Exclusive The British authorities have told two of Blighty's most passionate Apple fanbois to remove a "shanty town shack" they have constructed outside London's Regent Street Apple Store.
Two diehard Apple nuts set up camp outside the fruity firm's UK flagship shop yesterday in hope of being the first to pick up the new iPhone 5S when it launches at 8am on Friday.
Help us Tim Cook, you're our only hope ... Michael Roberts and Noah Green
But yesterday evening, in the pouring rain, a mean-spirited bureaucrat from the Crown Estate told them to take down a tent they were using to stay dry, they alleged. The Crown Estate, an arm of the British government, owns various important bits of UK real estate including the seabed round the British isles - and Regent Street, where Apple's flagship London store is located.
The two fanbois claimed that Apple forgot to get a licence from Westminster Council which would allow them to erect a temporary structure outside the store, even though they had successfully done so for the past four years.
When the Crown Office "honcho" arrived, the fanbois initially relented and began using umbrellas handed out by the Apple store staff to shelter from the rain.
However, when The Register spoke to the duo today, they had launched a minor rebellion, putting the structure of the tent up, but not mounting the fabric on top of it.
Apple staff have told the two fanbois that they are trying to reach Tim Cook himself to help persuade Westminster Council to give the pair the license they need to keep dry whilst they wait to get their latest iPhone hit.
Michael Roberts, a 23-year-old estate agent from Hampton Court who bears a striking similarity to Henry VIII, has waited outside the Apple store for several days before the launch of every mobe since the iPhone 4. He arrived at the Apple Store yesterday and is waiting in line just behind his chum Noah Green, a 17-year-old student from Hampstead.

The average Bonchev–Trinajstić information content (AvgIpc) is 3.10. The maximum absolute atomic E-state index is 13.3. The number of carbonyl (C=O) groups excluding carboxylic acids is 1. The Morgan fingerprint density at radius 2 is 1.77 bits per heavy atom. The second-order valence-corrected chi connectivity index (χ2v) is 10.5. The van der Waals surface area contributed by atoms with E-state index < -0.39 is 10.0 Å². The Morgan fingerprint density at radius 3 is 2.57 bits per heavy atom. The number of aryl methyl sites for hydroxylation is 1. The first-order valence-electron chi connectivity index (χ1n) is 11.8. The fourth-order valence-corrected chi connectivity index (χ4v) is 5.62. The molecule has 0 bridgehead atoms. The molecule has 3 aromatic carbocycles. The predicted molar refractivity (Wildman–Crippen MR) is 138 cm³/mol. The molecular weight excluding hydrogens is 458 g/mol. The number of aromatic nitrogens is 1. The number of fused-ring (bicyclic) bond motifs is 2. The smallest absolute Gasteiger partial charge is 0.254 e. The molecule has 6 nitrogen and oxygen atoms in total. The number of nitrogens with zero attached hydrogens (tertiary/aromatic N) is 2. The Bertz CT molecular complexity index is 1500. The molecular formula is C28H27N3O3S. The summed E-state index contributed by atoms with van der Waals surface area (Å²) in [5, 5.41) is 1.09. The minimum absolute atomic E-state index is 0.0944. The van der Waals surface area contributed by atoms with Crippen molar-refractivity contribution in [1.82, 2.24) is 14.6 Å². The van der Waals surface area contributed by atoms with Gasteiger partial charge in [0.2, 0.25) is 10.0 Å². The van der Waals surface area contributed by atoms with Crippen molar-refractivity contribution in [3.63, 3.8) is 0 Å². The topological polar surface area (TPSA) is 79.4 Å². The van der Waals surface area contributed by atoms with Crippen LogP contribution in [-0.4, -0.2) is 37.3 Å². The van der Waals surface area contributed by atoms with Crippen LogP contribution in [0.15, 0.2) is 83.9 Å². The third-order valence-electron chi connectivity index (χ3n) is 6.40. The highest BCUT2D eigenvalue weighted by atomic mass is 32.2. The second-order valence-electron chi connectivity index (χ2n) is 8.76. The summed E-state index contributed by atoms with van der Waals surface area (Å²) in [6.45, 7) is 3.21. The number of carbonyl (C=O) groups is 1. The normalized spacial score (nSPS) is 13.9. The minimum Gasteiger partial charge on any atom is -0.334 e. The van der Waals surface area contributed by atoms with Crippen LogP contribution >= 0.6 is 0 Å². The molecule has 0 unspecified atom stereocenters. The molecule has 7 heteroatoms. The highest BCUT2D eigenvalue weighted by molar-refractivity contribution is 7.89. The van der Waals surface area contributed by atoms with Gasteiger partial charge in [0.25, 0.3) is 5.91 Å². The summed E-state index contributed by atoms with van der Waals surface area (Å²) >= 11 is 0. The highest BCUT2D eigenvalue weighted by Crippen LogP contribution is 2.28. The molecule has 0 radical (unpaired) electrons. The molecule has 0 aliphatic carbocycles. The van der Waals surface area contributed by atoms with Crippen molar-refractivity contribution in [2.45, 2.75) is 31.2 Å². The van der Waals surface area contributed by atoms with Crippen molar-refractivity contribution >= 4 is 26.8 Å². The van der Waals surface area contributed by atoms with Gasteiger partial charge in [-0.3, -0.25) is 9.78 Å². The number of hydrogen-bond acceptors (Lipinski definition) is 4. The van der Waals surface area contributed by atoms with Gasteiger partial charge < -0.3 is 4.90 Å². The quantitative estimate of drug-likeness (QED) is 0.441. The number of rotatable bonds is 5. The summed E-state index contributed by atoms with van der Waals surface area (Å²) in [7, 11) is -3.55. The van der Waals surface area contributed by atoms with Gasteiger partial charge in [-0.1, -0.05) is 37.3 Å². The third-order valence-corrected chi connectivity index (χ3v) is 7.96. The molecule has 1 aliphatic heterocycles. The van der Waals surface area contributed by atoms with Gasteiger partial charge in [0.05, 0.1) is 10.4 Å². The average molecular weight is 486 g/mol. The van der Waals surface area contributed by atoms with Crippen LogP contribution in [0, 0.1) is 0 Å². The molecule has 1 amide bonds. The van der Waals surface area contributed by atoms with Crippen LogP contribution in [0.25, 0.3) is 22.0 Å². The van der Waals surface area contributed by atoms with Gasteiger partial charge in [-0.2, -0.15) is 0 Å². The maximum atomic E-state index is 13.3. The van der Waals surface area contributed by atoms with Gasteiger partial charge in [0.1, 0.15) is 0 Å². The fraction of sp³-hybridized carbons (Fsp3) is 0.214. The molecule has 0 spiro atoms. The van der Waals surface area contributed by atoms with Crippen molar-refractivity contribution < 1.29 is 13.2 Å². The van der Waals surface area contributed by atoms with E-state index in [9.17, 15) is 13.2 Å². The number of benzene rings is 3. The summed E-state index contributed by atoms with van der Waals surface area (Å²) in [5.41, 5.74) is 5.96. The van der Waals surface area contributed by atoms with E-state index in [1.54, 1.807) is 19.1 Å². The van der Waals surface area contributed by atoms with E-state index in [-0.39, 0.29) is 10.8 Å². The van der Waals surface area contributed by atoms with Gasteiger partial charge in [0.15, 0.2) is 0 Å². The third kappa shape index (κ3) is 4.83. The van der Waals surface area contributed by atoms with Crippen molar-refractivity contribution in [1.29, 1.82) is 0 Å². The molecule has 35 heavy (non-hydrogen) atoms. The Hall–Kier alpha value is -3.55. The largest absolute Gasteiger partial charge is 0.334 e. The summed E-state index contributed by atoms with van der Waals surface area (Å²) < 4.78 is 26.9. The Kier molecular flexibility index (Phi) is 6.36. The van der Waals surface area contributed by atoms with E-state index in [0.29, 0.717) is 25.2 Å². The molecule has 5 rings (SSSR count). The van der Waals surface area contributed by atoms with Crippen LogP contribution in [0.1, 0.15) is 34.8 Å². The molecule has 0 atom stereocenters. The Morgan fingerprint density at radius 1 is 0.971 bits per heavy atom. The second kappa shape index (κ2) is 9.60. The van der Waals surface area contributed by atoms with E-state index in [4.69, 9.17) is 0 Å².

Roberts said: "We didn't have hassle from anyone last night, apart from this man from the Crown Estate. I think he thought he were yobs and told us to take our greenhouse shelter down, saying that a lot of people pay huge sums of money to rent the shops on Regent Street and that staff as well as shoppers shouldn't have to look at a shanty town.
"He said it was like a shack. We tried to compromise but he was really pissed off. We've just decided to keep it up, as you can see."
The pair said Apple had been nothing but helpful during their stay.
"Apple have been great," Roberts added. "They gave us umbrellas to keep dry, before they told us they have been in touch with Cupertino and are trying to speak with Tim Cook to get him to help us.
"It must have been a mistake on their part, because they always apply for permission to put up a temporary structure. Apple are very keen on our shelter. They think it's an awesome idea."
In previous launches there are normally at least ten people waiting by this point, the two fanbois said, but more are expected this afternoon. They are not expecting as many queuers as last year and neither said they would be buying the comparatively low-cost, brightly coloured, plastic iPhone 5C. They want the top-range 5S.
The lonely duo denied that the fruity firm was facing an inevitable decline, known in some circles as "Peak Apple".
A Westminster Council spokesperson told The Reg:
"The streets of Westminster are not camp sites and we can’t allow people to block the streets days in advance. From Thursday, a queuing system with barriers will be in place for anyone wishing to queue for the new iPhone." ®